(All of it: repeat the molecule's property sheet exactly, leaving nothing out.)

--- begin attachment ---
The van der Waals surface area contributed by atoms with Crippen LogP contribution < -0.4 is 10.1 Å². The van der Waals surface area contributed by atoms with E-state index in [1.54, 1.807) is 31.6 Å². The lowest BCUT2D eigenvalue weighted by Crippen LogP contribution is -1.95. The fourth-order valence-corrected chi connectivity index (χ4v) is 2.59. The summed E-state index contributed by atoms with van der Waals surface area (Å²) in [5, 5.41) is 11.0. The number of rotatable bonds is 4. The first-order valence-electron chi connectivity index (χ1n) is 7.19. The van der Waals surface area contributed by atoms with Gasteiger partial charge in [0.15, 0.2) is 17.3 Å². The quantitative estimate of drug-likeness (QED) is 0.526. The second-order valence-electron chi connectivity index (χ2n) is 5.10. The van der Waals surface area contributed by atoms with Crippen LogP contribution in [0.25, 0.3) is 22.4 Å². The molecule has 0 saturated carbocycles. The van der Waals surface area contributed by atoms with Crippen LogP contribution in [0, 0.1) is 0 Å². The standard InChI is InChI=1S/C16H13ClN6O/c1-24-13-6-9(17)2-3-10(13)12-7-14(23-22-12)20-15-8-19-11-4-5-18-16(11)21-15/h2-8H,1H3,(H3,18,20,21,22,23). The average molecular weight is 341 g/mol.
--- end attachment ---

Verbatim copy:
The van der Waals surface area contributed by atoms with Crippen LogP contribution < -0.4 is 10.1 Å². The van der Waals surface area contributed by atoms with E-state index in [1.54, 1.807) is 31.6 Å². The lowest BCUT2D eigenvalue weighted by Crippen LogP contribution is -1.95. The fourth-order valence-corrected chi connectivity index (χ4v) is 2.59. The summed E-state index contributed by atoms with van der Waals surface area (Å²) in [5, 5.41) is 11.0. The number of rotatable bonds is 4. The first-order valence-electron chi connectivity index (χ1n) is 7.19. The van der Waals surface area contributed by atoms with Gasteiger partial charge in [0.15, 0.2) is 17.3 Å². The quantitative estimate of drug-likeness (QED) is 0.526. The second-order valence-electron chi connectivity index (χ2n) is 5.10. The van der Waals surface area contributed by atoms with Crippen LogP contribution in [0.25, 0.3) is 22.4 Å². The molecule has 0 saturated carbocycles. The van der Waals surface area contributed by atoms with Crippen LogP contribution in [0, 0.1) is 0 Å². The standard InChI is InChI=1S/C16H13ClN6O/c1-24-13-6-9(17)2-3-10(13)12-7-14(23-22-12)20-15-8-19-11-4-5-18-16(11)21-15/h2-8H,1H3,(H3,18,20,21,22,23). The average molecular weight is 341 g/mol.